DDC. My way of working and the issues I’m drawn to influence my teaching in many ways. My emphasis is on relationship building and on research to aid the reporting process as well as consideration of context when thinking about how best to reach the public and which public you are most concerned with reaching. And I emphasize the importance of knowing history and of understanding culture. My favorite class combines visual journalism and Latin American Studies. We explore the ways Latin Americans experience issues of identity, poverty, environmental sustainability, historical memory or construct narratives of violence by looking at films and photography by Latin American documentarians. The students then engage in their own practice exploring similar issues making photographic or video work about issues in our local Latino communities. The process of combining critical thinking and creative practice really opens them up and challenges them.

SB. What are the 3 most important "not to do" things for photojournalists?

DDC. Don’t be afraid of your emotions, you can’t convey the emotions of others unless you understand your own and can deal with them. Don’t make promises you cannot keep—your word is the most precious thing you have. If you compromise it you will not be able to maintain relationships of trust. Don’t transgress your own ethical principles. It is important to develop your own personal code of ethics rather than simply following the expectations of others. Following your own moral compass and standing for the things you value is crucial to working with integrity.

SB. What is the story behind Unsettled/Desasosiego, your new book?

DDC. The photographs, taken between 1987 and 2009, capture both trauma and resilience during the decades of turmoil in Central America, the evolution and spread of gang culture from the streets of Los Angeles to the shanty towns of El Salvador, and the lives of disadvantaged children and teenagers trying to find their place in a world sunk in violence.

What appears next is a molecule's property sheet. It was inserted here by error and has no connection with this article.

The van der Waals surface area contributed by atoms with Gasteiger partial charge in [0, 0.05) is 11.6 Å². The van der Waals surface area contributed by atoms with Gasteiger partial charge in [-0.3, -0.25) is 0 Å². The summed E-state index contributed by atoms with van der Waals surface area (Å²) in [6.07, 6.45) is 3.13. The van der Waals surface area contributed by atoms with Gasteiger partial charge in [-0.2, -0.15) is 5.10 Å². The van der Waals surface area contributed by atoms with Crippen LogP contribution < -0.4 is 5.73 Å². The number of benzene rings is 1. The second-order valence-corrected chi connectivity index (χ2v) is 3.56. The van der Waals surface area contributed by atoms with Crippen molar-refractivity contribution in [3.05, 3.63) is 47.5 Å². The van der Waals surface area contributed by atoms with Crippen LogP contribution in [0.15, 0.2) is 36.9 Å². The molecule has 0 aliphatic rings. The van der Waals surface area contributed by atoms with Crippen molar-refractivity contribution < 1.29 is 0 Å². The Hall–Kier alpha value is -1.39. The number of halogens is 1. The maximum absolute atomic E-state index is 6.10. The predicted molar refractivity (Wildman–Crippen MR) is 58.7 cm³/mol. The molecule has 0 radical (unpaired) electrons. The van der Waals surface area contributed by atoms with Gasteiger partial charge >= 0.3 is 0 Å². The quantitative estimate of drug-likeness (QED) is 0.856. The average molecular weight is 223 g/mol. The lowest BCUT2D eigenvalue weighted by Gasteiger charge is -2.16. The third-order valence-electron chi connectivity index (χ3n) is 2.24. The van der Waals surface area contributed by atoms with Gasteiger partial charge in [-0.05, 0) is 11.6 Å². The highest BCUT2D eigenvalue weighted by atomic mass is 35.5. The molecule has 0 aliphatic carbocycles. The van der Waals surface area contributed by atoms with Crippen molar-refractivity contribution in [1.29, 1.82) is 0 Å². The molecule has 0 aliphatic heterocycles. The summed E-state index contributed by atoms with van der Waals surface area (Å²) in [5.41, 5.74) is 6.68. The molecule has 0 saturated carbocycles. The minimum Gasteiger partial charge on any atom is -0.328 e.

But the book is also my story and the text reveals lessons I learned in the process of witnessing and documenting. It is a memoir and a history, which invites us to view a devastating reality. I felt that this kind of intimate personal accounting accompanying images was the form I wanted to leave the work in for my students. It’s bilingual because my students are from all over the Americas and the lessons of the book will resonate for many of them.
And as a society we must remember, we have to pay attention. Although many of my photographs show people I documented 10 or 15 years ago the legacy of this violence influences violence that is happening every day, in all our cities, and in Latin America every day. The devastation of our youth is greater than before in many places. We must do something about it. I felt it was really important to show the scope of the devastation and to include one or two anecdotes showing that there are alternatives if we as a society choose them.

 

 
SB. What do you want to accomplish with Unsettled/Desasosiego?

DDC. When we go to war the consequences affect people for the rest of their lives. I really want people to see the connections between actions and consequences both individual and collective. With the book my goal is to provoke thought and conversation about how we can assist young people. Reducing violence requires a holistic approach. Gang violence can’t be mitigated with education alone or law enforcement alone or a handful of afterschool prevention programs. This issue needs a response that addresses violence using a public health model-- as something that we have to confront and prevent using all of the tools in our toolkit. We must show our young people that we value them. This and the importance of providing young people space for their voices and a sense of possibility are perhaps the most crucial messages of the book.